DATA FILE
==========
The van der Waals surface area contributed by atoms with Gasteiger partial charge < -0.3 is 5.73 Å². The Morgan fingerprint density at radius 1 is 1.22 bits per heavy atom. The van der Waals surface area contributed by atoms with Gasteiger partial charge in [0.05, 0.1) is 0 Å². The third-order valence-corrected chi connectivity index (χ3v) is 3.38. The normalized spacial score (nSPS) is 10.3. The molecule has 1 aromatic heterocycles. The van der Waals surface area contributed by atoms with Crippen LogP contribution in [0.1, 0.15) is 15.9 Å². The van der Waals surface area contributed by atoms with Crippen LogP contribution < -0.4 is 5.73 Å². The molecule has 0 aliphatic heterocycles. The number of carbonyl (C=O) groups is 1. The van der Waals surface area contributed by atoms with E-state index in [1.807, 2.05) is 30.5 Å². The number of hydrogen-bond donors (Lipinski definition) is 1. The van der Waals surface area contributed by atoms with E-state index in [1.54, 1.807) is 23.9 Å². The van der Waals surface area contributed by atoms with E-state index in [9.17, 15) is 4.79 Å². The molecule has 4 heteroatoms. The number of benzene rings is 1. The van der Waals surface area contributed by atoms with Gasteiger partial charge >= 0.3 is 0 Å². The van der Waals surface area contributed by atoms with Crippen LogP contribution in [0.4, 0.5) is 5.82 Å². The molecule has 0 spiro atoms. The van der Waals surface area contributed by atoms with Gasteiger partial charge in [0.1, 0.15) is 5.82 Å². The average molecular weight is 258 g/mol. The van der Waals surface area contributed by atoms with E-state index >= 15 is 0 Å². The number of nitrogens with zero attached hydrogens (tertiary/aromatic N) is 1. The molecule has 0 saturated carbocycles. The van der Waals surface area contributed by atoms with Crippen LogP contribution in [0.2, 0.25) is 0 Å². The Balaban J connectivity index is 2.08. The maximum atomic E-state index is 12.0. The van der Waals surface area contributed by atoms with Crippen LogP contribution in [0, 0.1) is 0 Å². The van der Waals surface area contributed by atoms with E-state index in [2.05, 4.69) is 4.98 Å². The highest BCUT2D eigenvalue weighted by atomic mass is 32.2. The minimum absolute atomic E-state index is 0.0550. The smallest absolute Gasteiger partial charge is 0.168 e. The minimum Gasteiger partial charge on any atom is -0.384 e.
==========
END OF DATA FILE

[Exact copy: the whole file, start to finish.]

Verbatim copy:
The van der Waals surface area contributed by atoms with Gasteiger partial charge < -0.3 is 5.73 Å². The Morgan fingerprint density at radius 1 is 1.22 bits per heavy atom. The van der Waals surface area contributed by atoms with Gasteiger partial charge in [0.05, 0.1) is 0 Å². The third-order valence-corrected chi connectivity index (χ3v) is 3.38. The normalized spacial score (nSPS) is 10.3. The molecule has 1 aromatic heterocycles. The van der Waals surface area contributed by atoms with Crippen LogP contribution in [0.1, 0.15) is 15.9 Å². The van der Waals surface area contributed by atoms with Crippen LogP contribution < -0.4 is 5.73 Å². The molecule has 0 aliphatic heterocycles. The number of carbonyl (C=O) groups is 1. The van der Waals surface area contributed by atoms with E-state index in [1.807, 2.05) is 30.5 Å². The number of hydrogen-bond donors (Lipinski definition) is 1. The van der Waals surface area contributed by atoms with E-state index in [1.54, 1.807) is 23.9 Å². The van der Waals surface area contributed by atoms with E-state index in [9.17, 15) is 4.79 Å². The molecule has 4 heteroatoms. The number of benzene rings is 1. The van der Waals surface area contributed by atoms with Gasteiger partial charge >= 0.3 is 0 Å². The van der Waals surface area contributed by atoms with Crippen LogP contribution in [0.4, 0.5) is 5.82 Å². The molecule has 0 spiro atoms. The van der Waals surface area contributed by atoms with Gasteiger partial charge in [0.1, 0.15) is 5.82 Å². The average molecular weight is 258 g/mol. The van der Waals surface area contributed by atoms with E-state index >= 15 is 0 Å². The number of nitrogens with zero attached hydrogens (tertiary/aromatic N) is 1. The molecule has 0 saturated carbocycles. The van der Waals surface area contributed by atoms with Crippen LogP contribution in [0.2, 0.25) is 0 Å². The Balaban J connectivity index is 2.08. The maximum atomic E-state index is 12.0. The van der Waals surface area contributed by atoms with Crippen LogP contribution in [0, 0.1) is 0 Å². The van der Waals surface area contributed by atoms with E-state index in [2.05, 4.69) is 4.98 Å². The highest BCUT2D eigenvalue weighted by atomic mass is 32.2. The minimum absolute atomic E-state index is 0.0550. The smallest absolute Gasteiger partial charge is 0.168 e. The minimum Gasteiger partial charge on any atom is -0.384 e.